Plans to commission an online 'crowdfunding' platform to support community projects in Hertfordshire are being considered by the county council.
'Crowdfunding' allows organisations to ask a large number of people or organisations to contribute a little to an individual project - rather than seeking funding from one or two large organisations.
There are already a number of commercial websites that have emerged to support 'crowdfunding' drives.
But now the county council is looking at plans to commission a new platform that would focus on community projects in Hertfordshire.
On Tuesday the plans to work towards a one-year pilot were backed by members of the county council's education, libraries and localism cabinet panel - subject to further consideration at a workshop.
And on Monday (October 28) the plans will be considered by the council's cabinet - which could give them the green light.
According to the report to the cabinet panel the platform would help projects that would otherwise struggle to attract funding.
It states: "By offering an additional way of funding local projects it enables initiatives that would normally struggle to attract finance through traditional avenues to proceed."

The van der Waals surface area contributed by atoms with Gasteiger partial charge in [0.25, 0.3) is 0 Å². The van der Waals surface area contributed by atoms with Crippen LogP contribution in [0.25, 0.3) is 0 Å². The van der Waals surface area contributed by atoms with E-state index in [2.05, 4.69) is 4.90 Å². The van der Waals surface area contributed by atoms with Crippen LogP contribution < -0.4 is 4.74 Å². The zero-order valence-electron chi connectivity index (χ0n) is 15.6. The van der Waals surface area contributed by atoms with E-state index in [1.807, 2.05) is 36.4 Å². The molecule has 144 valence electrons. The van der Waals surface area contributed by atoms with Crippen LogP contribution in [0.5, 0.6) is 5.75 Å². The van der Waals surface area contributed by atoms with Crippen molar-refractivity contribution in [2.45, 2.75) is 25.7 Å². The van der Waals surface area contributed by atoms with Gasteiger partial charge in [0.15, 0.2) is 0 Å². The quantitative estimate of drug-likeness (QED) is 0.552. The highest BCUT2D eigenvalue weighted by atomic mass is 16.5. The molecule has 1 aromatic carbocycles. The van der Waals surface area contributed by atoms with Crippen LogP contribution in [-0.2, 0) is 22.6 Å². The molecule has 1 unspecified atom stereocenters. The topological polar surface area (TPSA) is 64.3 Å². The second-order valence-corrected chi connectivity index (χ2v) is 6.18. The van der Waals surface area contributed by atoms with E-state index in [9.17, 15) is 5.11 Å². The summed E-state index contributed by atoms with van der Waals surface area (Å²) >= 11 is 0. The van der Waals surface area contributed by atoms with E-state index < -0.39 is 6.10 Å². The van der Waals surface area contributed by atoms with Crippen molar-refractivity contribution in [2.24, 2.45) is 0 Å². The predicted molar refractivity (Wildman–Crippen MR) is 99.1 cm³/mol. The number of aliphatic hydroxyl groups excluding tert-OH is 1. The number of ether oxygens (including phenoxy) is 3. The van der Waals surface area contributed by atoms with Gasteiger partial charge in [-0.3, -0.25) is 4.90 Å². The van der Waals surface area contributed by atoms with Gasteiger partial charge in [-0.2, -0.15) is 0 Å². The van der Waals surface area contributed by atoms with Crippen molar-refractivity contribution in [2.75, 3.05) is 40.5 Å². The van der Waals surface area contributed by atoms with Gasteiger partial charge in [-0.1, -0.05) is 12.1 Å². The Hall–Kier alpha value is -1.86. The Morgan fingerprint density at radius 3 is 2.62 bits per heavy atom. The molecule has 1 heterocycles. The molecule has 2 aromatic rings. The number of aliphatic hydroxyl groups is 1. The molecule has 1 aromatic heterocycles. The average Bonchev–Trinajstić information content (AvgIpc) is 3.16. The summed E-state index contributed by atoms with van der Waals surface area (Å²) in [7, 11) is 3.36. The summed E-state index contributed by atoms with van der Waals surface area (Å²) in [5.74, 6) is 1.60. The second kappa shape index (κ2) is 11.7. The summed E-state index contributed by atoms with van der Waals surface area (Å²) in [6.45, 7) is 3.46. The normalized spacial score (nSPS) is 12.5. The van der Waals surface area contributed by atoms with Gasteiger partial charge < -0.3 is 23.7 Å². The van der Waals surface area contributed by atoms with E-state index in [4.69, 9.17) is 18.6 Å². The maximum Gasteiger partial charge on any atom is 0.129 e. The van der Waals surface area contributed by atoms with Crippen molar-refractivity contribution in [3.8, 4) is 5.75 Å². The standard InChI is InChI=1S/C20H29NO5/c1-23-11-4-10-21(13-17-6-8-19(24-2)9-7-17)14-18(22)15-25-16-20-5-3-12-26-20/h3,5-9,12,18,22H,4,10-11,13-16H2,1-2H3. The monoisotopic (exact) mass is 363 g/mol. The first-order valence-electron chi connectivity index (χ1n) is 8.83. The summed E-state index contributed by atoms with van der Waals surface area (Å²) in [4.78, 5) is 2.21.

Currently any Hertfordshire project that wants to seek support through crowdfunding has to compete on commercial crowdfunding platform, where there are thousands of projects from across the UK.
But a Hertfordshire specific platform would enable them to target their project at individual supporters - as well as authorities, businesses and charities - that were local.
It would also enable the county council and other local authorities to allocate grants through the platform.
Councillors heard that it is an approach that's already being used by 45 local authorities across the country.
At the meeting councillors heard that it was proposed the platform would be set-up by the Hertfordshire Community Foundation (HCF), an independent charity that encourages local philanthropy.
It would be set up as a one-year pilot, before a decision was taken whether to go-ahead with a longer-term solution.
And according to the report, the platform could enable the groups and projects to match county council funding with other contributions, from the community, local groups ad national partners.
At the meeting of the cabinet panel, questions were raised about how it would operate.
Executive member for education, libraries and localism Cllr Terry Douris said that as part of the commissioning process there would be a number of points that would continue to be addressed.
He stressed that at this stage they were only looking at a one-year trial. And he said they would move forward, but move forward with caution.
Typically on crowdfunding sites individuals upload details of their project, the amount they needed to raise and their time-scale onto the platform.
The platform provider would then review the project before it went 'live'. And once 'live'on the site it would then be flagged up to organisations whose funding criteria it matched.
The funds would only transfer to the project if and when the project closes successfully.